Sidney Lau Romanisation
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Sidney Lau Romanisation

Sidney Lau romanisation is a system of romanisation for Cantonese that was developed in the 1970s by Sidney Lau for teaching Cantonese to Hong Kong Government expatriates. It is based on the Hong Kong Government's Standard Romanisation which was the result of the work of James D. Ball and Ernst J. Eitel about a century earlier.

Innovation

Lau's singular creative step was to indicate tonality with superscript numbers so as to do away with diacritics entirely.[1] His system was a plain attempt at simplification which proved popular with western learners of Cantonese as a second language and was initially the system of romanisation adopted by the University of Hong Kong.[2] However, the university now employs the Jyutping system for its Cantonese courses.[3]

Initials

b
/p/
?
p
/p?/
?
m
/m/
?
f
/f/
?
d
/t/
?
t
/t?/
?
n
/n/
?
l
/l/
?
g
/k/
?
k
/k?/
?
ng
/?/
?
h
/h/
?
gw
/k?/
?
kw
/k/
?
w
/w/
?
j
/ts/
?
ch
/ts?/
?
s
/s/
?
y
/j/
?

Finals

In his system, Lau treats /?/ and /o/ as allophones of one phoneme represented with "u", while they are often respectively regarded as allophones of /oe:/ and /u:/ in other systems.[4]

Coda
? /i/ /u/ /m/ /n/ /?/ /p?/ /t?/ /k?/
Vowel /a:/ a
/a:/
?
aai
/a:i?/
?
aau
/a:u?/
?
aam
/a:m/
?
aan
/a:n/
?
aang
/a:?/
?
aap
/a:p?/
?
aat
/a:t?/
?
aak
/a:k?/
?
/?/   ai
/?i?/
?
au
/?u?/
?
am
/?m/
?
an
/?n/
?
ang
//
?
ap
/?p?/
?
at
/?t?/
?
ak
/?k?/
?
/?:/
/e/
e
/?:/
?
ei
/ei?/
?
      eng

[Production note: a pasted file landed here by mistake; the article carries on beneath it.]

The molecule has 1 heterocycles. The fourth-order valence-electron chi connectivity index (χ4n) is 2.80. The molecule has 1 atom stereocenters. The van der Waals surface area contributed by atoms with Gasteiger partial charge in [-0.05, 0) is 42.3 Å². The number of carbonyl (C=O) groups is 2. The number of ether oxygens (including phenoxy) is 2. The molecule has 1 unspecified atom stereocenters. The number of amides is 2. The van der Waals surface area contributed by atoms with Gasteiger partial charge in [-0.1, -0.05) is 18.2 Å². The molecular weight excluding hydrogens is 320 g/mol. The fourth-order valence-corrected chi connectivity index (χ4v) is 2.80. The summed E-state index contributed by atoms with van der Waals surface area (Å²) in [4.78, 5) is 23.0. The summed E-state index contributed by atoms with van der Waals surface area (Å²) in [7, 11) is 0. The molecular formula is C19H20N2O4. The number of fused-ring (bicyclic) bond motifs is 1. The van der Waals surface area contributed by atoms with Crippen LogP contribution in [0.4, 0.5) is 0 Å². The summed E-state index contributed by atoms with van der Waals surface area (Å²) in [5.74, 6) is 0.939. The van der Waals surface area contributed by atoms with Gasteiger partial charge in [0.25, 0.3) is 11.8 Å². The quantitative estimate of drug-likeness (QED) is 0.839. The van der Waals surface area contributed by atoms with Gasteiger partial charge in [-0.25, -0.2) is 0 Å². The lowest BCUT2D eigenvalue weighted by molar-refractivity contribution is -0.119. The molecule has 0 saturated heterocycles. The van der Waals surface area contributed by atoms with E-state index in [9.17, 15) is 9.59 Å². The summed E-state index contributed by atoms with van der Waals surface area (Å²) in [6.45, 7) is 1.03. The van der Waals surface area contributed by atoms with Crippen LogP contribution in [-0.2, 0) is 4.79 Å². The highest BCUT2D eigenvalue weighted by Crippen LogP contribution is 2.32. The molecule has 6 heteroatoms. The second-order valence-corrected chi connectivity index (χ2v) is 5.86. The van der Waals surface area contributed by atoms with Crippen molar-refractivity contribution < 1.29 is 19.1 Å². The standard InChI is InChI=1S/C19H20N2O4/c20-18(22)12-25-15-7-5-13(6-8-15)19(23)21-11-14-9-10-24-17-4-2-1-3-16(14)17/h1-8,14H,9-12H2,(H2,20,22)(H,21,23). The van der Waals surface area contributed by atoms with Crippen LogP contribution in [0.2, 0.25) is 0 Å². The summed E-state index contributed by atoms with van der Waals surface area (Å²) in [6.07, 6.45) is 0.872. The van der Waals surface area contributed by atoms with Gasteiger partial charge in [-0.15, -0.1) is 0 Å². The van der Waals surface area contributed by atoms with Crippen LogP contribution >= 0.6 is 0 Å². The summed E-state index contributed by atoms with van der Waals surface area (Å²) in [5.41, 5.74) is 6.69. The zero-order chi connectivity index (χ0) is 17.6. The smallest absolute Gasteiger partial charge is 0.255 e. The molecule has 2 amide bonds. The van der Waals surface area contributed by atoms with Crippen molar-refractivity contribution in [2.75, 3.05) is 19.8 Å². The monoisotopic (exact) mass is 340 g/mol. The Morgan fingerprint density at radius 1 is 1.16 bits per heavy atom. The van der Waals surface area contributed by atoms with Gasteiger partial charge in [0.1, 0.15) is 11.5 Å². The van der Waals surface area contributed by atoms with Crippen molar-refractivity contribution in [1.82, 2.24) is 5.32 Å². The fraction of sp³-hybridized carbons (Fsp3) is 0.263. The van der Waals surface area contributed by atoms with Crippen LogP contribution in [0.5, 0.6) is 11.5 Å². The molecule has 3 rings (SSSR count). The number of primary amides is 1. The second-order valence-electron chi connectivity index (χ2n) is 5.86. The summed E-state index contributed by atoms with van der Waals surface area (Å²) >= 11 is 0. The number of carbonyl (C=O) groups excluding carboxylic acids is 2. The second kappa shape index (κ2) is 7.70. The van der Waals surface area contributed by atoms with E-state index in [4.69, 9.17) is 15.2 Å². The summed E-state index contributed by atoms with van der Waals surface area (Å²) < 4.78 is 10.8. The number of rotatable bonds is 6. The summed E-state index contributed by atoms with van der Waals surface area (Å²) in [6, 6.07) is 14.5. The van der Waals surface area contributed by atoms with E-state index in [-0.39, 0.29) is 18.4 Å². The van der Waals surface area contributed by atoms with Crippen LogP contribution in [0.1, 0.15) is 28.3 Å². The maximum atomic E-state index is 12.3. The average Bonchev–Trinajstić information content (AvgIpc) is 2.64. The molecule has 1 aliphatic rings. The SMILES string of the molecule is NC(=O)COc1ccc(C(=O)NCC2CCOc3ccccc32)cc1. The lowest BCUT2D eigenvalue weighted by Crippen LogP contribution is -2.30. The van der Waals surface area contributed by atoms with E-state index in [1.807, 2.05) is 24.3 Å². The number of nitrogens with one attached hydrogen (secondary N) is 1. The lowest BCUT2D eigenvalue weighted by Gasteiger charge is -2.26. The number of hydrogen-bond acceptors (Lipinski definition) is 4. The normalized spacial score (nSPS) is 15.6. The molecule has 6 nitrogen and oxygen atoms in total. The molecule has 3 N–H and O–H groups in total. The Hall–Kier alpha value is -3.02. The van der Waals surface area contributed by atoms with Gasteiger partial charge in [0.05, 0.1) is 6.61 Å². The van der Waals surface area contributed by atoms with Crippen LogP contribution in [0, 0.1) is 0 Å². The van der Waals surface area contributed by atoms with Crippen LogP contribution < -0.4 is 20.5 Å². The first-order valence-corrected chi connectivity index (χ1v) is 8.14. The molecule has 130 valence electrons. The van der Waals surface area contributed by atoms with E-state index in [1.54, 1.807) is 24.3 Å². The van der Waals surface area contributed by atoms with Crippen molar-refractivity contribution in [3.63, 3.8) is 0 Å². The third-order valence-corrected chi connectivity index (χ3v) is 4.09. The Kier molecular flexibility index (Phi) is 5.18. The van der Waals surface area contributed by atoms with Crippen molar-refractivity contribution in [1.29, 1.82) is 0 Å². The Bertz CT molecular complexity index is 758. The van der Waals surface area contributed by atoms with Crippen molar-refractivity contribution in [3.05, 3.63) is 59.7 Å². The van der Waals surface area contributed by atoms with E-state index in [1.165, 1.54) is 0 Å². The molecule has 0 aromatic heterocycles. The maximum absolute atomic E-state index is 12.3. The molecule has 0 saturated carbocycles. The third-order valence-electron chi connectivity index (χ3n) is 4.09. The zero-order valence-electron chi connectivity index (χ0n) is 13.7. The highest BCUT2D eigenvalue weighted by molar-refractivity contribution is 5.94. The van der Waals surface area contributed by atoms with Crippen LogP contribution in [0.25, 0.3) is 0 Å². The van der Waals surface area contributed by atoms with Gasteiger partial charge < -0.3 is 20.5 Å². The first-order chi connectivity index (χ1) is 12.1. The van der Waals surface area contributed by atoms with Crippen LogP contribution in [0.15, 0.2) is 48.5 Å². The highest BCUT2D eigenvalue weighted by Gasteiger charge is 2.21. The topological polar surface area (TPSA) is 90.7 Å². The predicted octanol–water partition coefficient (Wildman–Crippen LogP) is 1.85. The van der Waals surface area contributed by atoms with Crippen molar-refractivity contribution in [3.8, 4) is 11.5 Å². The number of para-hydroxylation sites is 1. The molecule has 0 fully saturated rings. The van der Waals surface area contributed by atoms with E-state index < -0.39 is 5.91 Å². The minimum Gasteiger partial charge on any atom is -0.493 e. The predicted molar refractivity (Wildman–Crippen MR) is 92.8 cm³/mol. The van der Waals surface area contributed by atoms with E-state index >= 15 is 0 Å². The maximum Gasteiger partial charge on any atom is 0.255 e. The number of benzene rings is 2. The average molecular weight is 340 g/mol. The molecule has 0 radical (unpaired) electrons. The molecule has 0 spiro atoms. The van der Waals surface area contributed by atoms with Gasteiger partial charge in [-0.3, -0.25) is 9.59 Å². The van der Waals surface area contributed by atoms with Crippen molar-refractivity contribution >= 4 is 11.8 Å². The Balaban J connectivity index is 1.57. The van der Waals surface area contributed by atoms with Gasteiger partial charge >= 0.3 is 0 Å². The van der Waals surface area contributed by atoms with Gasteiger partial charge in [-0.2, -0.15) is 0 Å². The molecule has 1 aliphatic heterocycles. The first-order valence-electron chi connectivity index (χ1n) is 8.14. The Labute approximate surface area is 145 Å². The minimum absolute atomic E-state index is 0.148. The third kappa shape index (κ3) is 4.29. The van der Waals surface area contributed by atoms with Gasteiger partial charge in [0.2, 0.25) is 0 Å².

/?:?/
?
    ek
/?:k?/
?
/i:/ i
/i:/
?
  iu
/i:u?/
?
im
/i:m/
?
in
/i:n/
?
ing
/e?/
?
ip
/i:p?/
?
it
/i:t?/
?
ik
/ek?/
?
/?:/ oh
/?:/
?
oi
/?:y?/
?
o
/ou?/
?
  on
/?:n/
?
ong
/?:?/
?
  ot
/?:t?/
?
ok
/?:k?/
?
/u:/ oo
/u:/
?
ooi
/u:y?/
?
    oon
/u:n/
?
    oot
/u:t?/
?
 
/?/
/?/
  ui
/?y?/
?
    un
/?n/
?
ung
/o?/
?
  ut
/?t?/
?
uk
/ok?/
?
/oe:/ euh
/oe:/
?
        eung
/oe:?/
?
    euk
/oe:k?/
?
/y:/ ue
/y:/
?
      uen
/y:n/
?
    uet
/y:t?/
?
 
?       m
/m?/
?
  ng
//
?
     

Tones

Tone symbol Tone description Example
Romanization Word Meaning
1° or N° high flat si ? poem
ga1 je elder sister
1 high falling tim1 ? final particle expressing

the idea of addition or regret.

2 or N* mid rising si2 ? history
dik1 si6* taxi
3 mid flat si3 ? try
4 low falling si4 ? time
5 low rising si5 ? city
6 low flat si6 ? is

1° indicates the high flat tone. If ° appears after any other tones, it signifies a changed tone and that the word is to be pronounced as 1°, but 1° is not the original/normal tone of the word. Similar to °, if * appears after any tones apart from tone 2, it indicates that the word is to be pronounced as tone 2, but tone 2 is not the original/normal tone of the word.[5]

References

  1. ^ "Pronunciation Guide - Initials". Sidney Lau. Retrieved 2017.
  2. ^ Kataoka, Shin; Lee, Cream (2008). "A System without a System: Cantonese Romanization Used in Hong Kong Place and Personal Names". Hong Kong Journal of Applied Linguistics, vol. 11. Chinese University of Hong Kong.
  3. ^ "Certificate in Chinese Language courses for foreign students". School of Chinese. University of Hong Kong. Retrieved .
  4. ^ "Pronunciation Guide - Finals". Sidney Lau. Retrieved 2017.
  5. ^ "Pronunciation Guide - Tones". Sidney Lau. Retrieved 2017.

External links


  This article uses material from the Wikipedia page available here. It is released under the Creative Commons Attribution-Share-Alike License 3.0.

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